The merger will create a company -- to be named
-- with pro forma sales of $26 billion and a $3 billion research-and-development budget. The R&D budget would be one of the industry's largest, which is crucial for companies trying to keep earnings growing even as they invest heavily on complex drugs to treat maladies such as cancer and AIDS.
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Any skepticism over the deal, which was announced early Thursday morning after reports broke Wednesday, stems from American Home's failure over the last two years to close a pair of widely discussed deals.
"American Home's track record in this area is suspect," said Tom Burnett, the president of institutional researcher
, referring to American Home's failure to close 1998 deals with
. "They'd better be focused this time."
If investors are worried about the prospect of the deal falling apart, they weren't letting on. Warner-Lambert and American Home shares were higher Thursday morning after the stocks of both companies rallied sharply Wednesday on reports of the deal.
American Home ended down 1 at 55 while Warner-Lambert closed up 6 5/16 to 90 1/8.
Hemant Shah, an independent analyst, sees much potential for an amicable union. If the deal dies, though, Shah predicts it will be because of American Home's $3.75 billion settlement with plaintiffs over the firm's diet drugs.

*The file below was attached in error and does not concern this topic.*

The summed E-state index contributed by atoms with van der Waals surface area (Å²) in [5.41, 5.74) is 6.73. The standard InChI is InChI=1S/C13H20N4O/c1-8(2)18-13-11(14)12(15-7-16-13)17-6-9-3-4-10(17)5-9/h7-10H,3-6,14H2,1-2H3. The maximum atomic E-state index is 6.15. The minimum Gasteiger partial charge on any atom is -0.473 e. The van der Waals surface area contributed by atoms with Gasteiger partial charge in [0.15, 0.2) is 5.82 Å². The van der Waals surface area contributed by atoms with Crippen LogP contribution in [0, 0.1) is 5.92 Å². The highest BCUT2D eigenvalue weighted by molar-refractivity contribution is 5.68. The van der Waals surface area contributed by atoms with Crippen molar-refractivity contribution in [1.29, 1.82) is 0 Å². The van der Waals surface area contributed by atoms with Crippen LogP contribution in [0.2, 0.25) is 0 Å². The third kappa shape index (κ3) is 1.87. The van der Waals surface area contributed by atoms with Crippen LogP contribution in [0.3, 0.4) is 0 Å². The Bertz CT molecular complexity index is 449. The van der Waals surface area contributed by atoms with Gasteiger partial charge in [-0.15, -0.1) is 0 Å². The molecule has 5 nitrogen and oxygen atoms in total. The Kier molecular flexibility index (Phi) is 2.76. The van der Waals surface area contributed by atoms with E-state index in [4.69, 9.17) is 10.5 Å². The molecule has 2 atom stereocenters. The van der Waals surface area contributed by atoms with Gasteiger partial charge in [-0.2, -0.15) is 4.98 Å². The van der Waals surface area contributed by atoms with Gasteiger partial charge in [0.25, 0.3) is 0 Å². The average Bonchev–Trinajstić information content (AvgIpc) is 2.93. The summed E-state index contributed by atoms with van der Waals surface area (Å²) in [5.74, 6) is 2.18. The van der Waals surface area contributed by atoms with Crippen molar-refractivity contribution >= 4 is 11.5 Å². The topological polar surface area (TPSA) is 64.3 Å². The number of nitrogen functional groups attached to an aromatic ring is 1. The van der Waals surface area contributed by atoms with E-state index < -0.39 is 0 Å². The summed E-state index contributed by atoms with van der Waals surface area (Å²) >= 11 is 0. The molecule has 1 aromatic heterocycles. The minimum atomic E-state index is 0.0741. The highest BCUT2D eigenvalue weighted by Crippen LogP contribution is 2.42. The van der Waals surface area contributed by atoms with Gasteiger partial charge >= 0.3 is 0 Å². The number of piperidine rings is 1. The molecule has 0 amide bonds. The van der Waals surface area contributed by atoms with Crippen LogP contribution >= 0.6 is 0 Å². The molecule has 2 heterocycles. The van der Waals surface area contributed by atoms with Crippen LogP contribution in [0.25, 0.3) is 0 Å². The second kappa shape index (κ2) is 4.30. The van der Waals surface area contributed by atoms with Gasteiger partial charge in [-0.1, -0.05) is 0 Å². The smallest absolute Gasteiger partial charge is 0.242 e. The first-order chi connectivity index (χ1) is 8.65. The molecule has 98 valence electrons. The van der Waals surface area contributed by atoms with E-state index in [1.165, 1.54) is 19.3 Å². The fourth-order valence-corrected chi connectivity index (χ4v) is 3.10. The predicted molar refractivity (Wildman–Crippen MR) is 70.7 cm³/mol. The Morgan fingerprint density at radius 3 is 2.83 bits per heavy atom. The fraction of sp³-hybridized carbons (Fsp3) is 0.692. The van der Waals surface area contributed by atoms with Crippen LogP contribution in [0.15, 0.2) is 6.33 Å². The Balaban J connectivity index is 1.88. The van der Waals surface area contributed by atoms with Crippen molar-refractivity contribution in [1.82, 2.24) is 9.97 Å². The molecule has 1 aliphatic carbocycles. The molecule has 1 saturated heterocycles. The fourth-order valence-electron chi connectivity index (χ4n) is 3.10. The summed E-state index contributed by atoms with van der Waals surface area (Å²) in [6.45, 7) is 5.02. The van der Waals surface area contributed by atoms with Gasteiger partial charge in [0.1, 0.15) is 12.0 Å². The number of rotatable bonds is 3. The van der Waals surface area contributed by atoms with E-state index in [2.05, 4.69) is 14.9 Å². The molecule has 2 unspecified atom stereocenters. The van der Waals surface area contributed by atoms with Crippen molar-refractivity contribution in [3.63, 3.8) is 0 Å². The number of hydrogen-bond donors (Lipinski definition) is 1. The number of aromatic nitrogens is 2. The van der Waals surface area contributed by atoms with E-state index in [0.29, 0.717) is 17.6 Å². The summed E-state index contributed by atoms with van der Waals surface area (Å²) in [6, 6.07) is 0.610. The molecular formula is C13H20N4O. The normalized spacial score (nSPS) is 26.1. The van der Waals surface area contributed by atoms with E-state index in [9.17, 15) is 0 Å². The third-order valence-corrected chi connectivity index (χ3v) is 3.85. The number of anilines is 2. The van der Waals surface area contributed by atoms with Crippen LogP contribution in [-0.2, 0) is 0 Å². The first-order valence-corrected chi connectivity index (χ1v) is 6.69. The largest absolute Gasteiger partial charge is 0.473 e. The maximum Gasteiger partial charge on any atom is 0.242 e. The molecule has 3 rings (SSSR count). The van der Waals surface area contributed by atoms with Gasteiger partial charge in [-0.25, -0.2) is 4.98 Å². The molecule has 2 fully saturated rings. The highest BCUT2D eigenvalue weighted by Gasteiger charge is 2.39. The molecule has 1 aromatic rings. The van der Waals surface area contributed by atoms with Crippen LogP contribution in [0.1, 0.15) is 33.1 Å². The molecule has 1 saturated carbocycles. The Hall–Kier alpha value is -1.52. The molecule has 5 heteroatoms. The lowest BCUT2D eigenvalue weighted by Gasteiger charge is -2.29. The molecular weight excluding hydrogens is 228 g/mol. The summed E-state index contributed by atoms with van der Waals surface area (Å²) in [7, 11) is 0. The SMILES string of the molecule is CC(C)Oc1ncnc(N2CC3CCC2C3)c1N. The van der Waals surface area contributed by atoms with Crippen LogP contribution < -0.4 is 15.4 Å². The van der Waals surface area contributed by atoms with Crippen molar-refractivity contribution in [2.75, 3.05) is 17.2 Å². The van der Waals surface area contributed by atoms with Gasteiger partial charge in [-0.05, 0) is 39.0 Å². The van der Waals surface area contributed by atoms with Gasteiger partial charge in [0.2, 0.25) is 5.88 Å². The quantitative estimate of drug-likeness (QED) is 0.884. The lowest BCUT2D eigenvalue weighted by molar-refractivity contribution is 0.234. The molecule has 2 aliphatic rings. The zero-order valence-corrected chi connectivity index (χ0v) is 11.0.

"That's the one thing that could scuttle it," said Shah, who rates Warner-Lambert buy and American Home neutral.
American Home executives scoff at the suggestion that the diet drug settlement will kill the merger. They say the deal should be completed by mid-2000.
"From the company's perspective, that issue has been dealt with and set aside," says American Home spokesman Doug Petkus. "The companies can deal with this together."
Burnett said he was leaning toward agreeing with American Home's viewpoint, saying Warner-Lambert's management has a reputation for being stable and that it wouldn't enter an agreement without careful consideration.
"Doesn't Warner-Lambert know about
the settlement?" Burnett asked. "I mean, they're not coming into it blindly, and the whole timing was critical because they waited until there was a settlement." At the same time, Burnett added that if the fen-phen agreement fell apart, there could be severe ramifications.
Analysts say that they don't anticipate that management ego clashes will destroy the deal, as they reportedly did with American Home's talks with SmithKline in January 1998, if only because there appears to be some executive symmetry.
John R. Stafford, American Home's chairman, president and chief executive, is known as a strong-willed leader. Stafford will become chairman for 18 months before retiring, according to a joint press release from the companies. Lodewijk de Vink, Warner-Lambert's chairman, president and chief executive, who has a more diplomatic reputation, would then take over upon Stafford's retirement.
Both Shah and Burnett said the merger could set off a stream of agreements from competitors looking to keep up. At the same time, both analysts said the American Home-Warner Lambert deal simply takes its place in line with a decade's worth of deals that is likely to continue. Shah said investors should expect further consolidation in the industry. "There's a lot of discussions going on," Burnett said.